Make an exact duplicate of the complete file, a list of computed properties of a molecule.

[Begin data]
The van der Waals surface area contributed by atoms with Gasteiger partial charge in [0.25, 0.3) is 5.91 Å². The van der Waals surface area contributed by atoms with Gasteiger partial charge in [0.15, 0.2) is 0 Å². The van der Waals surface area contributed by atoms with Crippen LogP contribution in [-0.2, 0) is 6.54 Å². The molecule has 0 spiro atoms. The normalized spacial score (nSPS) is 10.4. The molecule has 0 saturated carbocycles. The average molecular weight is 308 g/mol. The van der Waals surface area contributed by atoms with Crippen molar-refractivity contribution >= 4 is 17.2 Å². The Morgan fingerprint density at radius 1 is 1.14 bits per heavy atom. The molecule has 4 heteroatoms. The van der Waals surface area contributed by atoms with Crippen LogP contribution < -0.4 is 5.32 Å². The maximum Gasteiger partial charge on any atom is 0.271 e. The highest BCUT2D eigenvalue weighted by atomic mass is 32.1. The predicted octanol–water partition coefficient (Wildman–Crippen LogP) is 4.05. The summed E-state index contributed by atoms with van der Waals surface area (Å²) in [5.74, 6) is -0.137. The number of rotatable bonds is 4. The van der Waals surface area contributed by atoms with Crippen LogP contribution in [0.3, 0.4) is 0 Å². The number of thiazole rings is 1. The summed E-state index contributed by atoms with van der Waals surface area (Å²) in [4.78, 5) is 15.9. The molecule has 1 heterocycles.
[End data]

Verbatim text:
The van der Waals surface area contributed by atoms with Gasteiger partial charge in [0.25, 0.3) is 5.91 Å². The van der Waals surface area contributed by atoms with Gasteiger partial charge in [0.15, 0.2) is 0 Å². The van der Waals surface area contributed by atoms with Crippen LogP contribution in [-0.2, 0) is 6.54 Å². The molecule has 0 spiro atoms. The normalized spacial score (nSPS) is 10.4. The molecule has 0 saturated carbocycles. The average molecular weight is 308 g/mol. The van der Waals surface area contributed by atoms with Crippen molar-refractivity contribution >= 4 is 17.2 Å². The Morgan fingerprint density at radius 1 is 1.14 bits per heavy atom. The molecule has 4 heteroatoms. The van der Waals surface area contributed by atoms with Crippen LogP contribution < -0.4 is 5.32 Å². The maximum Gasteiger partial charge on any atom is 0.271 e. The highest BCUT2D eigenvalue weighted by atomic mass is 32.1. The predicted octanol–water partition coefficient (Wildman–Crippen LogP) is 4.05. The summed E-state index contributed by atoms with van der Waals surface area (Å²) in [5.74, 6) is -0.137. The number of rotatable bonds is 4. The van der Waals surface area contributed by atoms with Crippen LogP contribution in [0.3, 0.4) is 0 Å². The number of thiazole rings is 1. The summed E-state index contributed by atoms with van der Waals surface area (Å²) in [4.78, 5) is 15.9. The molecule has 1 heterocycles.